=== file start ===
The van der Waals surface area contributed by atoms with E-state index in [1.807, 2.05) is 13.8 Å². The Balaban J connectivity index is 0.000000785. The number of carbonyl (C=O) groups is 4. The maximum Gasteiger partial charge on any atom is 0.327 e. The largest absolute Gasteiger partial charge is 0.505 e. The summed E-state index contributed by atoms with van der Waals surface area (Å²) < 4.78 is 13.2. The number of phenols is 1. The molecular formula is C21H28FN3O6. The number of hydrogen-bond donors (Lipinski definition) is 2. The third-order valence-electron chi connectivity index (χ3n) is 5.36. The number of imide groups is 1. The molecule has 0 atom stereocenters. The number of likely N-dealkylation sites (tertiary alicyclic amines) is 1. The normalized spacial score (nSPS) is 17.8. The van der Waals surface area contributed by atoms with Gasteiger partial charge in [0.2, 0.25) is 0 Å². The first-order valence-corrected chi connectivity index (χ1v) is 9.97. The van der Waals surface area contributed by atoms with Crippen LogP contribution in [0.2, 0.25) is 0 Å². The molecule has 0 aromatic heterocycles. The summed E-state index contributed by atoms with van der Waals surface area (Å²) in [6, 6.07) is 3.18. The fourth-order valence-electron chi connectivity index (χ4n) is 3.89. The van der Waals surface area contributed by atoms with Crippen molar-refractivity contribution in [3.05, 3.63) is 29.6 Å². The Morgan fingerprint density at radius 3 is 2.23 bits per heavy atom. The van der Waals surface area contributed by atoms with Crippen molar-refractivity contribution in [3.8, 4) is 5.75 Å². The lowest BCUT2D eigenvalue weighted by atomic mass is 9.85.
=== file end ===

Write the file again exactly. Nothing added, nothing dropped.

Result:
The van der Waals surface area contributed by atoms with E-state index in [1.807, 2.05) is 13.8 Å². The Balaban J connectivity index is 0.000000785. The number of carbonyl (C=O) groups is 4. The maximum Gasteiger partial charge on any atom is 0.327 e. The largest absolute Gasteiger partial charge is 0.505 e. The summed E-state index contributed by atoms with van der Waals surface area (Å²) < 4.78 is 13.2. The number of phenols is 1. The molecular formula is C21H28FN3O6. The number of hydrogen-bond donors (Lipinski definition) is 2. The third-order valence-electron chi connectivity index (χ3n) is 5.36. The number of imide groups is 1. The molecule has 0 atom stereocenters. The number of likely N-dealkylation sites (tertiary alicyclic amines) is 1. The normalized spacial score (nSPS) is 17.8. The van der Waals surface area contributed by atoms with Gasteiger partial charge in [0.2, 0.25) is 0 Å². The first-order valence-corrected chi connectivity index (χ1v) is 9.97. The van der Waals surface area contributed by atoms with Crippen LogP contribution in [0.2, 0.25) is 0 Å². The molecule has 0 aromatic heterocycles. The summed E-state index contributed by atoms with van der Waals surface area (Å²) in [6, 6.07) is 3.18. The fourth-order valence-electron chi connectivity index (χ4n) is 3.89. The van der Waals surface area contributed by atoms with Crippen molar-refractivity contribution in [3.05, 3.63) is 29.6 Å². The Morgan fingerprint density at radius 3 is 2.23 bits per heavy atom. The van der Waals surface area contributed by atoms with Crippen molar-refractivity contribution in [3.8, 4) is 5.75 Å². The lowest BCUT2D eigenvalue weighted by atomic mass is 9.85.